According to the The latest Straits Times article, “Fewer Pregnant Women Getting Fired”, dated March 2011, ‘pregnancy- related’ complaints lodged with the Ministry of Manpower (MOM) in 2010 fell from 147 to 84. This is definitely a good sign and indicates better awareness all around.
Of the 84 complaints, about 90 percent came from women employed by small medium enterprises. The increase of dismissal rates is largely due to the new regulations that has substantially increased maternity benefits and the tough economic times, shares an MOM spokesperson.
What are the laws in Singapore about Maternity Protection?
According to the Singapore MOM website, if you have worked for your employer for a minimum of 3 months, you have maternity protection against retrenchment and dismissal without sufficient cause during pregnancy.
To qualify for this maternity protection, you must have:
- Worked for your employer for at least 3 months before receiving the notice of dismissal or retrenchment.
- Been certified pregnant by a medical practitioner before receiving the notice of dismissal or retrenchment.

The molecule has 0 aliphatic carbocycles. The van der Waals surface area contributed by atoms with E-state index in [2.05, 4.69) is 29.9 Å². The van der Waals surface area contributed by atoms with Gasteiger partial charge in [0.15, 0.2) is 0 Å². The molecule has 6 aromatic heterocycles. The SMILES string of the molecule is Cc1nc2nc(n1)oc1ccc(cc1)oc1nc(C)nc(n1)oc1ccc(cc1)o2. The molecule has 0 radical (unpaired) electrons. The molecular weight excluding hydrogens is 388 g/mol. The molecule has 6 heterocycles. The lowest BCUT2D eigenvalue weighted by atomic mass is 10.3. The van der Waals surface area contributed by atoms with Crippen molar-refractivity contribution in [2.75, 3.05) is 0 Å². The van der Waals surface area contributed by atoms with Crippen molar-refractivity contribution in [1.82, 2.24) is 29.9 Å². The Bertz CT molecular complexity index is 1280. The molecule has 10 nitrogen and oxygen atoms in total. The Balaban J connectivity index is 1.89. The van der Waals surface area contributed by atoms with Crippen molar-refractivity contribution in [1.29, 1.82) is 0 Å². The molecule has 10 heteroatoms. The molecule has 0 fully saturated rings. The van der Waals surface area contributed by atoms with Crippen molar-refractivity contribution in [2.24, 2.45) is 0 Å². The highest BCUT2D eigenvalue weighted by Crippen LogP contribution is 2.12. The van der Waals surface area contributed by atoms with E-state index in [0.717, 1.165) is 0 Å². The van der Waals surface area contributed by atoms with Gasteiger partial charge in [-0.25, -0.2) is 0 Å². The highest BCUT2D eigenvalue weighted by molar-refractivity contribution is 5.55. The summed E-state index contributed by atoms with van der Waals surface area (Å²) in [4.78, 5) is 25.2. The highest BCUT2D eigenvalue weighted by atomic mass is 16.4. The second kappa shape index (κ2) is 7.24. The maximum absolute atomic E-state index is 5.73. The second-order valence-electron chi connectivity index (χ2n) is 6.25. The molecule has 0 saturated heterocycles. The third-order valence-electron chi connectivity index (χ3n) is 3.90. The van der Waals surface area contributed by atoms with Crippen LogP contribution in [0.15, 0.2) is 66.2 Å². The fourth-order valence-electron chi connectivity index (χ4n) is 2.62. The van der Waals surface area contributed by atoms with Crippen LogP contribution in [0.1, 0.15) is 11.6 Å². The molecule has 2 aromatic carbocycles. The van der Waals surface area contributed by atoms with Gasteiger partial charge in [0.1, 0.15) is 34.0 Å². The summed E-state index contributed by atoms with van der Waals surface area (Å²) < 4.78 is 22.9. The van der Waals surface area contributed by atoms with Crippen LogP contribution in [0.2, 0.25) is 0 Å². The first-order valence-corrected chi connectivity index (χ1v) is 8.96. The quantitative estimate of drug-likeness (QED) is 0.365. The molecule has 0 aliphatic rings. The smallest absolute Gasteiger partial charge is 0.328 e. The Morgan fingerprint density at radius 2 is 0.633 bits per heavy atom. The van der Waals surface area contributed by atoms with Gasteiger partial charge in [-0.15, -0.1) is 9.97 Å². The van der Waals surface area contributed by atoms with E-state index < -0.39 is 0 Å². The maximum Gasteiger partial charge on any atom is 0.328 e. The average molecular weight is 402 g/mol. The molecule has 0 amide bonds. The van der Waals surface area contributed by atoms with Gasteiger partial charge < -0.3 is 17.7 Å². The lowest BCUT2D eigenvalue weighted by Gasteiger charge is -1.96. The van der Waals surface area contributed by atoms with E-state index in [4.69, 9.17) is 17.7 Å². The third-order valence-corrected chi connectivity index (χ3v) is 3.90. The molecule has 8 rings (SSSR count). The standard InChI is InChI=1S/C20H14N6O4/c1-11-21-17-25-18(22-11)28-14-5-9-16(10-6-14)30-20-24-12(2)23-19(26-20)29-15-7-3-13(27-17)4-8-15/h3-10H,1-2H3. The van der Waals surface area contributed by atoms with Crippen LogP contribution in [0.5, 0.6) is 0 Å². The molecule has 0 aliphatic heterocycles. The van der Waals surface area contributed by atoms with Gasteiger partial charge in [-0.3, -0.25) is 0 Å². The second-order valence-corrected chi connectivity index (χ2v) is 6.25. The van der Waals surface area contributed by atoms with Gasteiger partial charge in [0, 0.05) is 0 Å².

- You cannot work for another employer during your maternity leave. If you do so, your maternity benefit will be forfeited and you may also be dismissed.
What you can do about your wrongful dismissal
If you have been wrongfully fired while pregnant, you can lodge a complaint with the Labour Relations and Welfare Division of the Ministry of Manpower.
If you have lost your job in the protection period as specified in the law (last six months of pregnancy), MOM will conduct an inquiry. If the company is found guilty of wrongful termination, they may be asked to compensate or reinstate you.
If you were dismissed outside the protection period, you can still complain to MOM, who will then conduct a conciliation meeting between employer and yourself to help solve the dispute.
Alternatively, you can send a letter to:
Minister for Manpower
Ministry of Manpower
18 Havelock Road
Include the following details:
Date and subject
Contact or mobile number
Expected date of delivery
Service period (start date to last day of service)
Last drawn salary
Also include information about your case:
The reasons your employer gave for the dismissal or termination.
Why you think you have been unfairly dismissed or terminated (you can cite specific incidents to support your appeal).
Whether your employer has given you notice of dismissal or termination.
Relevant documents related to your appeal, such as employment contract, letter of termination or warning letters.
You can contact MOM for more information at 6438 5122